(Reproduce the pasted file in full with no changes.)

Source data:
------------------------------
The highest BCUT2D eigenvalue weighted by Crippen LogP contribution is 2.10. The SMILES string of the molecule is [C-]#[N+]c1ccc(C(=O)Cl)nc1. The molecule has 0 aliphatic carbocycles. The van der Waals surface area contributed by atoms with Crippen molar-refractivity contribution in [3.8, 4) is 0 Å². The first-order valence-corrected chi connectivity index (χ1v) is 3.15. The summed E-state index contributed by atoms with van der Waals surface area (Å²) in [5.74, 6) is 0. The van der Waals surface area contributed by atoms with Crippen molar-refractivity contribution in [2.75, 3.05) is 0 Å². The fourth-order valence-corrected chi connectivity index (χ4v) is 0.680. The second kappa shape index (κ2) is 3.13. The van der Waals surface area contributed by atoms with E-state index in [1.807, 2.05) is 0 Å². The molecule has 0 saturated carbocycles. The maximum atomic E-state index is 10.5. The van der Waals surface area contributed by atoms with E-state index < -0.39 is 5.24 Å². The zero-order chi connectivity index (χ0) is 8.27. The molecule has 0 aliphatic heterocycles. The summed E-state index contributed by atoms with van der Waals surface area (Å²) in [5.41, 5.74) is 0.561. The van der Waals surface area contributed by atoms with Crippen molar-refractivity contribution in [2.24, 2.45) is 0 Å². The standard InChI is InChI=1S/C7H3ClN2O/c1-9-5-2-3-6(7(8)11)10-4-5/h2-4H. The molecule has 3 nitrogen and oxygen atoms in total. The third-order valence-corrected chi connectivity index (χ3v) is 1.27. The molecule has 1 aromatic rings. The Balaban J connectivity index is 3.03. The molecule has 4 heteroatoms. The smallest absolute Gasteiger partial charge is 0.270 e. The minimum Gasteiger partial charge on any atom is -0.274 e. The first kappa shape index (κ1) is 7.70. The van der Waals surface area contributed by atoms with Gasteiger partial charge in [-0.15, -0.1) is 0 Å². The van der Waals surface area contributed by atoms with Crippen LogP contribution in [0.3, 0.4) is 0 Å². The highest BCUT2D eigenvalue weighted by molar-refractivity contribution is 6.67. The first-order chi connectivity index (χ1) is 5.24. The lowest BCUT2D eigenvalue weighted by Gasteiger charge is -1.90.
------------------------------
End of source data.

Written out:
The highest BCUT2D eigenvalue weighted by Crippen LogP contribution is 2.10. The SMILES string of the molecule is [C-]#[N+]c1ccc(C(=O)Cl)nc1. The molecule has 0 aliphatic carbocycles. The van der Waals surface area contributed by atoms with Crippen molar-refractivity contribution in [3.8, 4) is 0 Å². The first-order valence-corrected chi connectivity index (χ1v) is 3.15. The summed E-state index contributed by atoms with van der Waals surface area (Å²) in [5.74, 6) is 0. The van der Waals surface area contributed by atoms with Crippen molar-refractivity contribution in [2.75, 3.05) is 0 Å². The fourth-order valence-corrected chi connectivity index (χ4v) is 0.680. The second kappa shape index (κ2) is 3.13. The van der Waals surface area contributed by atoms with E-state index in [1.807, 2.05) is 0 Å². The molecule has 0 saturated carbocycles. The maximum atomic E-state index is 10.5. The van der Waals surface area contributed by atoms with E-state index < -0.39 is 5.24 Å². The zero-order chi connectivity index (χ0) is 8.27. The molecule has 0 aliphatic heterocycles. The summed E-state index contributed by atoms with van der Waals surface area (Å²) in [5.41, 5.74) is 0.561. The van der Waals surface area contributed by atoms with Crippen molar-refractivity contribution in [2.24, 2.45) is 0 Å². The standard InChI is InChI=1S/C7H3ClN2O/c1-9-5-2-3-6(7(8)11)10-4-5/h2-4H. The molecule has 3 nitrogen and oxygen atoms in total. The third-order valence-corrected chi connectivity index (χ3v) is 1.27. The molecule has 1 aromatic rings. The Balaban J connectivity index is 3.03. The molecule has 4 heteroatoms. The smallest absolute Gasteiger partial charge is 0.270 e. The minimum Gasteiger partial charge on any atom is -0.274 e. The first kappa shape index (κ1) is 7.70. The van der Waals surface area contributed by atoms with Gasteiger partial charge in [-0.15, -0.1) is 0 Å². The van der Waals surface area contributed by atoms with Crippen LogP contribution in [0.3, 0.4) is 0 Å². The highest BCUT2D eigenvalue weighted by molar-refractivity contribution is 6.67. The first-order chi connectivity index (χ1) is 5.24. The lowest BCUT2D eigenvalue weighted by Gasteiger charge is -1.90.